Near the beginning of Lily Keber’s documentary Bayou Maharajah, which explores the life and times of famed pianist and composer James Booker, various interviewees share the stories they were told about how Booker lost his eye.
Was Ringo Starr to blame? Jackie Kennedy? A fight in prison? An underworld strongman with a pair of pliers?
Booker played with many stellar musicians throughout his brief career and was a key influence on greats like Harry Connick, Jr., and Dr. John, but no one knows or remembers or is willing to say how he lost his left eye?
There are many mysteries that remain about Booker’s life, but we do know that Booker’s influence on other musicians can’t be overstated. It’s simply riveting to see Connick demonstrate his teacher’s piano techniques, and it’s both funny and sad to hear Connick recall latenight calls from a distressed Booker seeking his help. “James, I’m 12,” Connick remembers himself saying, as he kept a tape recorder glued to the phone because he instinctively knew that those calls were momentous in some way.
A low-key Dr. John discusses and demonstrates how Booker taught him how to play the organ.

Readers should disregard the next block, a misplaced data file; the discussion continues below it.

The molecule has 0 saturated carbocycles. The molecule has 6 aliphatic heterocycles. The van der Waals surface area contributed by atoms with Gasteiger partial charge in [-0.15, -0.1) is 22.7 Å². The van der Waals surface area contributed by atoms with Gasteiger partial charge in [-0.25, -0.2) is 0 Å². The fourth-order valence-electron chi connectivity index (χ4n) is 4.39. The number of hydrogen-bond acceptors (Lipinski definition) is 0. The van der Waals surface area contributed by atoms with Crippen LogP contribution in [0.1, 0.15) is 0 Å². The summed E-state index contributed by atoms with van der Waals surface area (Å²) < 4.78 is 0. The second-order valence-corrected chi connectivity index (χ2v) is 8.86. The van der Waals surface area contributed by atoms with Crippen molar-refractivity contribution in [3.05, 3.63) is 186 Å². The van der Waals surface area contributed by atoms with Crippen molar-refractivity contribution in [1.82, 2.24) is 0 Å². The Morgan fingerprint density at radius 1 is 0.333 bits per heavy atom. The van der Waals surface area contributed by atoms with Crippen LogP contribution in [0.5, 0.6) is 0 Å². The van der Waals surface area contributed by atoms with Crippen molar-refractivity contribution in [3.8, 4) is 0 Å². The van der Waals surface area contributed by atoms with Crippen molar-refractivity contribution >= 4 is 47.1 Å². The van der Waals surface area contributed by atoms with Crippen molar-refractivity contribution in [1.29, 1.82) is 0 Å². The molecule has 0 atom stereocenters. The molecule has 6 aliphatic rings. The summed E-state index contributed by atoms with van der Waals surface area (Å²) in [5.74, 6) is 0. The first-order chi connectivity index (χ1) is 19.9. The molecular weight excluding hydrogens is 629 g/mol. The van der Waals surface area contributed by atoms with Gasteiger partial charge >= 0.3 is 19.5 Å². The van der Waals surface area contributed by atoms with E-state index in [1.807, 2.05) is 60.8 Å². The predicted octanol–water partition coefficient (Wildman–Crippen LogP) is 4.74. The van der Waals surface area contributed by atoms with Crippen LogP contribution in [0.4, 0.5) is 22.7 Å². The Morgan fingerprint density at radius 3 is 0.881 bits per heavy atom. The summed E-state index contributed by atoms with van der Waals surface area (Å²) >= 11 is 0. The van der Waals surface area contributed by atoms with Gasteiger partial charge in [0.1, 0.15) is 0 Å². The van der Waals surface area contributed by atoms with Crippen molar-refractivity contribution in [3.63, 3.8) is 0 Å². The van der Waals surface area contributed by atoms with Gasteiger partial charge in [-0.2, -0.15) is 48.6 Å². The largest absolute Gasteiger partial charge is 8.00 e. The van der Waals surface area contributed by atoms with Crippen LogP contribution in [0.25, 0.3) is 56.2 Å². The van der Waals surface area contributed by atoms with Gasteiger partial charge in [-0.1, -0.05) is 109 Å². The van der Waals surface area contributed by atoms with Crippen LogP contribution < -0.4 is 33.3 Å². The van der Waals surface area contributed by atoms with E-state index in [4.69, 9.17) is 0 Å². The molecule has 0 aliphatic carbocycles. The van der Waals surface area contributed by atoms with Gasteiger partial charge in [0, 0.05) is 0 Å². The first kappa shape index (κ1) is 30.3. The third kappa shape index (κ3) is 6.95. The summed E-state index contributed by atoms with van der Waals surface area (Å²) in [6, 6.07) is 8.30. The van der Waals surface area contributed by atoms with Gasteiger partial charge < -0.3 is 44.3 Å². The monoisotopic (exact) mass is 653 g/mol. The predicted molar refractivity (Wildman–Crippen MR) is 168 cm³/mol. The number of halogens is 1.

But the most interesting interviewees are the musicians who played with Booker in the clubs and friends who tried to support Booker even when he seemed bent on propelling himself into the abyss. They describe an immensely talented musician who could at times be a disciplined role player but who could at any moment succumb to his addictions, including heroin.
Keber could have delved more deeply into some of the sordid details of Booker’s life, but Bayou Maharajah maintains a sort of respectful distance. We hear a couple of interviewees talk about Booker hitting on men, but we never know with whom he had sex or relationships (if any). We never hear from his dealers or from those who shot up with him.
Or maybe we do hear from some of those folks, but that’s not what they talk about on screen.
Instead of chronicling such details, Bayou Maharajah immerses viewers in the world of New Orleans in the middle decades of the 20th century and in the many moods of Booker’s music.
I knew little about James Booker before interviewing Keber in advance of last week’s screening here in Savannah, and I certainly wasn’t prepared the richness of his vocals. Touring Europe in the 1970s, Booker played to packed halls with a combination of grace, confidence, and virtuosity that he often didn’t achieve in the U.S., where his talent was never fully appreciated.
Keber lets a few stellar clips play to the end to the end of the song. Many filmmakers would have only included snippets of those taped performances, but Keber gets out of the way of the music. It’s a bold choice that helps give Bayou Maharajah a sense of wholeness despite the many unknowns.
Booker’s career took him around the country and around the world, but toward the end of his life he wouldn’t leave New Orleans. Maybe the city was his only great love, or maybe his paranoia had just grown too powerful.
Bayou Maharajah doesn’t try to solve that riddle either, but the film gives us beautiful and suggestive glimpses of Booker’s New Orleans.